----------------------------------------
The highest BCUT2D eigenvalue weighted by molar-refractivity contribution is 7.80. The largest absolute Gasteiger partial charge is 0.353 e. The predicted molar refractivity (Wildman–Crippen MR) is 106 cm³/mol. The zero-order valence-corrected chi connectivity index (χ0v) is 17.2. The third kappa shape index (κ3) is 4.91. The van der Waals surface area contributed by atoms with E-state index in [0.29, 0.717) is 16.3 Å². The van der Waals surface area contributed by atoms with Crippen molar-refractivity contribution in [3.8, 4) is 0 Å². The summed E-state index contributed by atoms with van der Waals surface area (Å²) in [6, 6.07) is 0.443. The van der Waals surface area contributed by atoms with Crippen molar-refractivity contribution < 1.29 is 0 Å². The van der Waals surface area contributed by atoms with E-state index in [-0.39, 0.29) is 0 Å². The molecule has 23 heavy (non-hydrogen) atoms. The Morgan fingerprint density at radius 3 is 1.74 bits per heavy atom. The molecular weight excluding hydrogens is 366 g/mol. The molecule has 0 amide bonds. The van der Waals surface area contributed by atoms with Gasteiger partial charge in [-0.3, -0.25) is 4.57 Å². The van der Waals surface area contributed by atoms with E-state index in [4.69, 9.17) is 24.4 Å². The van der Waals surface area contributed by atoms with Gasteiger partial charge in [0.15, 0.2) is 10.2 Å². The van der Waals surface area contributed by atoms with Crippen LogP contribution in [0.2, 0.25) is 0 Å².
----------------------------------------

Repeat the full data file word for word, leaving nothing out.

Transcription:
The highest BCUT2D eigenvalue weighted by molar-refractivity contribution is 7.80. The largest absolute Gasteiger partial charge is 0.353 e. The predicted molar refractivity (Wildman–Crippen MR) is 106 cm³/mol. The zero-order valence-corrected chi connectivity index (χ0v) is 17.2. The third kappa shape index (κ3) is 4.91. The van der Waals surface area contributed by atoms with E-state index in [0.29, 0.717) is 16.3 Å². The van der Waals surface area contributed by atoms with Crippen molar-refractivity contribution in [3.8, 4) is 0 Å². The summed E-state index contributed by atoms with van der Waals surface area (Å²) in [6, 6.07) is 0.443. The van der Waals surface area contributed by atoms with Crippen molar-refractivity contribution < 1.29 is 0 Å². The van der Waals surface area contributed by atoms with E-state index in [-0.39, 0.29) is 0 Å². The molecule has 23 heavy (non-hydrogen) atoms. The Morgan fingerprint density at radius 3 is 1.74 bits per heavy atom. The molecular weight excluding hydrogens is 366 g/mol. The molecule has 0 amide bonds. The van der Waals surface area contributed by atoms with Gasteiger partial charge in [-0.3, -0.25) is 4.57 Å². The van der Waals surface area contributed by atoms with E-state index in [4.69, 9.17) is 24.4 Å². The van der Waals surface area contributed by atoms with Gasteiger partial charge in [0.15, 0.2) is 10.2 Å². The van der Waals surface area contributed by atoms with Crippen LogP contribution in [0.2, 0.25) is 0 Å².